Smith, as with other prosecutors, persevered with the Assange as ruthless motif, this time asking if Sloboda was aware of comments allegedly made at the Frontline Club for journalists.   The transcript of the event supposedly has the publisher claiming that WikiLeaks nursed no obligation to protect sources in leaked documents except in cases of unjust reprisal.  “Today is the first time that I have read the transcript.”  Sloboda could “remember nothing like that in our conversations about the Iraq logs.”

The possibility that Iraqi lives were probably put at risk was aired, with Smith reading a witness statement from assistant US attorney Kellen S. Dwyer that the Iraq War Logs had named local Iraqis who had been informants for the US military.  (Dwyer’s competence might be gauged by the “cut and paste” mistake he made in revealing that Assange had been charged under seal.)  To this unprovable assertion or assessment (qualifying risk and harm), Sloboda expressed surprise; if the reference was to “the heavily redacted logs published in October 2010, this is the first time I have heard of it.”

Human rights attorney and historian Carey Shenkman followed to testify via videolink.  Shenkman, a keen student of the historical and often invidious use of the Espionage Act, was in the employ of the late and formidable Michael Ratner, president emeritus of the Center for Constitutional Rights.  Shenkman’s written testimony is withering of the statute now being used with such relish against Assange.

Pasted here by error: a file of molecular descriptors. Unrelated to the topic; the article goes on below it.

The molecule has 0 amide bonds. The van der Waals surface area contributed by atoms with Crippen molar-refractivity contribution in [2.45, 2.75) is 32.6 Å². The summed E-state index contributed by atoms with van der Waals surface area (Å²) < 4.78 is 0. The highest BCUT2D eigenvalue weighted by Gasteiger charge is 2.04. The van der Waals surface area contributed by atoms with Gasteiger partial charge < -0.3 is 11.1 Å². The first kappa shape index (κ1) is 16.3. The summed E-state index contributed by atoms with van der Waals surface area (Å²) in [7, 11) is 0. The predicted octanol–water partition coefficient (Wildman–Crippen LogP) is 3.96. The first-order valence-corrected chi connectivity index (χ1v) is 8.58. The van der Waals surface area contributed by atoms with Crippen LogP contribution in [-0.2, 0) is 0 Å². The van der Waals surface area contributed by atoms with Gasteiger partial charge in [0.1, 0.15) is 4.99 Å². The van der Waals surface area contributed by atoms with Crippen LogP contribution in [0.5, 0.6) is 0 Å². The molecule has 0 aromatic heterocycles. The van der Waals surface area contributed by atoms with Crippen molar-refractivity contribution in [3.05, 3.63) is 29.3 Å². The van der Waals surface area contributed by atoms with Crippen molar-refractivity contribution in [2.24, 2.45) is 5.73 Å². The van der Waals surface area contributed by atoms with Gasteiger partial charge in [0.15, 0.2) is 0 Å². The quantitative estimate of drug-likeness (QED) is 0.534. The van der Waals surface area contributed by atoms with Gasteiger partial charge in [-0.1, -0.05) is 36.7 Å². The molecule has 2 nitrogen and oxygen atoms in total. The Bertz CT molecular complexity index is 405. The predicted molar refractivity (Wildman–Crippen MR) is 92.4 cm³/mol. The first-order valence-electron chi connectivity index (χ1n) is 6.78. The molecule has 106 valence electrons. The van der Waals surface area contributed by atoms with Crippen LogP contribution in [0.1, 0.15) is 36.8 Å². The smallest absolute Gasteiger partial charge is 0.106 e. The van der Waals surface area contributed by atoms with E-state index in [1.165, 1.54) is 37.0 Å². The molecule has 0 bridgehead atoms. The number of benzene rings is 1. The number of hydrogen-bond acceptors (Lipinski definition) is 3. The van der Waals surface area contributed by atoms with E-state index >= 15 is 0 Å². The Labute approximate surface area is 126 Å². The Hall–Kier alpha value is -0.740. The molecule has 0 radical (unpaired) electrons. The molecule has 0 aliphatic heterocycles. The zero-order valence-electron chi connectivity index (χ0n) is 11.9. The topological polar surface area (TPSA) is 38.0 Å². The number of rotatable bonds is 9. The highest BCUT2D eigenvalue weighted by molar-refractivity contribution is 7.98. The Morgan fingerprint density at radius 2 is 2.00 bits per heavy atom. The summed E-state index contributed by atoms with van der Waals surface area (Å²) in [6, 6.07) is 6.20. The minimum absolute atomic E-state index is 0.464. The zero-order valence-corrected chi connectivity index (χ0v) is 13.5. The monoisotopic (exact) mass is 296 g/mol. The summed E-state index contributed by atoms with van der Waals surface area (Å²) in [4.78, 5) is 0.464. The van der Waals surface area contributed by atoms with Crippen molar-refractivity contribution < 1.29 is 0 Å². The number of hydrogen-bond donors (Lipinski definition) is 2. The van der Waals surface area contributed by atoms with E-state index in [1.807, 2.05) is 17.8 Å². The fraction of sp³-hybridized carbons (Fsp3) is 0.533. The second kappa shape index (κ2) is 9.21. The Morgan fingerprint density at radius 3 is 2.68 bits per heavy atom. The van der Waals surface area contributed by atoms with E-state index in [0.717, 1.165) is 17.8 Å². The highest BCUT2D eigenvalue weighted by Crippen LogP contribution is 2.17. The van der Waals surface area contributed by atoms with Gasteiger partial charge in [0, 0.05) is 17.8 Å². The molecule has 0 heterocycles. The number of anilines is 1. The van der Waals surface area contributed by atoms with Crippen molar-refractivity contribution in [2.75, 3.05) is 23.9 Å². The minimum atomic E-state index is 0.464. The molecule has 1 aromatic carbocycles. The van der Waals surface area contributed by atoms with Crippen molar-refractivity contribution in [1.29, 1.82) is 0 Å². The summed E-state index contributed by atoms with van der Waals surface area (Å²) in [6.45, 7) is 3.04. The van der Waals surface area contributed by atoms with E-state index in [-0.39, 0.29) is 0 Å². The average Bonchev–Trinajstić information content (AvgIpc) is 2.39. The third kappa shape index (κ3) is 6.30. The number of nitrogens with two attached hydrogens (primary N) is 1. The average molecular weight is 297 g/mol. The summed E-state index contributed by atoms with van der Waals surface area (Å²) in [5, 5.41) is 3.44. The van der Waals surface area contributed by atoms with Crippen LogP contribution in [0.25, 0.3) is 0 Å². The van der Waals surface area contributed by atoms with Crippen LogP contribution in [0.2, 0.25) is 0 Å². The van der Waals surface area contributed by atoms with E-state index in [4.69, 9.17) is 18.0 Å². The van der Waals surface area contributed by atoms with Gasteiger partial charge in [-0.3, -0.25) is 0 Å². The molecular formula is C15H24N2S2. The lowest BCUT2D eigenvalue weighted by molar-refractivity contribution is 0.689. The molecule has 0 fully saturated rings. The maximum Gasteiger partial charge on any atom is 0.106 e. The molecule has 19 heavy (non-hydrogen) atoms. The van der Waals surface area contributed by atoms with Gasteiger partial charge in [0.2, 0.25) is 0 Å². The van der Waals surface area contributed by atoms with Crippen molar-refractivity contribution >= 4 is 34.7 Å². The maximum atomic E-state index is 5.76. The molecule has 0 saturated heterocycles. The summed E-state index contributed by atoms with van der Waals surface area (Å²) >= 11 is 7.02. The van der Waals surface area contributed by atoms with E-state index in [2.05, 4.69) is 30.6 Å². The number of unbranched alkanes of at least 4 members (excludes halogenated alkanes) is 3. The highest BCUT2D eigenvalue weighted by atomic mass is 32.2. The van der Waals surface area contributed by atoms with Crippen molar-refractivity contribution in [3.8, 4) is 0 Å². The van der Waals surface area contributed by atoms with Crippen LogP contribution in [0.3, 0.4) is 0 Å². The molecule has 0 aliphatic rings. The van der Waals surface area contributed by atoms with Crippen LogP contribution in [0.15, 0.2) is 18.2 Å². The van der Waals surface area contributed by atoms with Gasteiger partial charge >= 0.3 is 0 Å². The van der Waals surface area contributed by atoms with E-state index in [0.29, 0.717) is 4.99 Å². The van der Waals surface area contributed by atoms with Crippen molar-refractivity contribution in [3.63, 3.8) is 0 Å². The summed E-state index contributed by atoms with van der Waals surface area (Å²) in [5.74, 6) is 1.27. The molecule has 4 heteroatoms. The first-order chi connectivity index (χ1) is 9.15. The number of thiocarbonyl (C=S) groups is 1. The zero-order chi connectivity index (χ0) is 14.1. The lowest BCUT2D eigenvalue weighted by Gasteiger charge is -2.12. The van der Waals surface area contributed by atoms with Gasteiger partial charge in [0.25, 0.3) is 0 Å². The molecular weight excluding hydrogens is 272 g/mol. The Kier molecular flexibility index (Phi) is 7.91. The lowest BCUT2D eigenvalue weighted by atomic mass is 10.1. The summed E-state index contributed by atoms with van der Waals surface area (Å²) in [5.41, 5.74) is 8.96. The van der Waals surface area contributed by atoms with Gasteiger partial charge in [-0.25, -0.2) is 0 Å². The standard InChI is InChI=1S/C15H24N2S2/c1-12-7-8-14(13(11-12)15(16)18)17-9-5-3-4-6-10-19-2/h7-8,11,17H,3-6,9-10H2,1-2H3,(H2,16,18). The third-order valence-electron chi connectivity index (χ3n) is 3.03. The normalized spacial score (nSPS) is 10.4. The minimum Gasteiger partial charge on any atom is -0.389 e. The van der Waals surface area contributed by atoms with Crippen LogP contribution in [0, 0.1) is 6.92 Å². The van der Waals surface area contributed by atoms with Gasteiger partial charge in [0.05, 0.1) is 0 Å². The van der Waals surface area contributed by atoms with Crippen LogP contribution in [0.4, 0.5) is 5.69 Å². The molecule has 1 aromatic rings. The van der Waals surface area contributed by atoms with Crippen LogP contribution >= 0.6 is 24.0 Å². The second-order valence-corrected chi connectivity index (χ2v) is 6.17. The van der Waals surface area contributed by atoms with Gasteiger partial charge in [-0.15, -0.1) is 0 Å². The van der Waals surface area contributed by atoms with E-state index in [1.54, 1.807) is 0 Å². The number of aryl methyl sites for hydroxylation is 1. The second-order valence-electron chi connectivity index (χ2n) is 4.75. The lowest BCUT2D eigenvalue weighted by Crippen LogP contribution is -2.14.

Much said by Shenkman would be familiar to those even mildly acquainted with that period of executive overreach.  It arose from “one of the most politically repressive” times in US history, a nasty product of the Woodrow Wilson administration’s fondness of targeting dissidents.  “During World War I, federal prosecutors considered the mere circulation of anti-war materials a violation of the law.  Nearly 2,500 individuals were prosecuted under the Act on account of their dissenting opposition to US entry into the war.”  Among them were such notables as William “Big Bill” Haywood of the International Workers of the World, film producer Robert Goldstein and, with much disgrace, Eugene Debs, presidential candidate for the Socialist Party.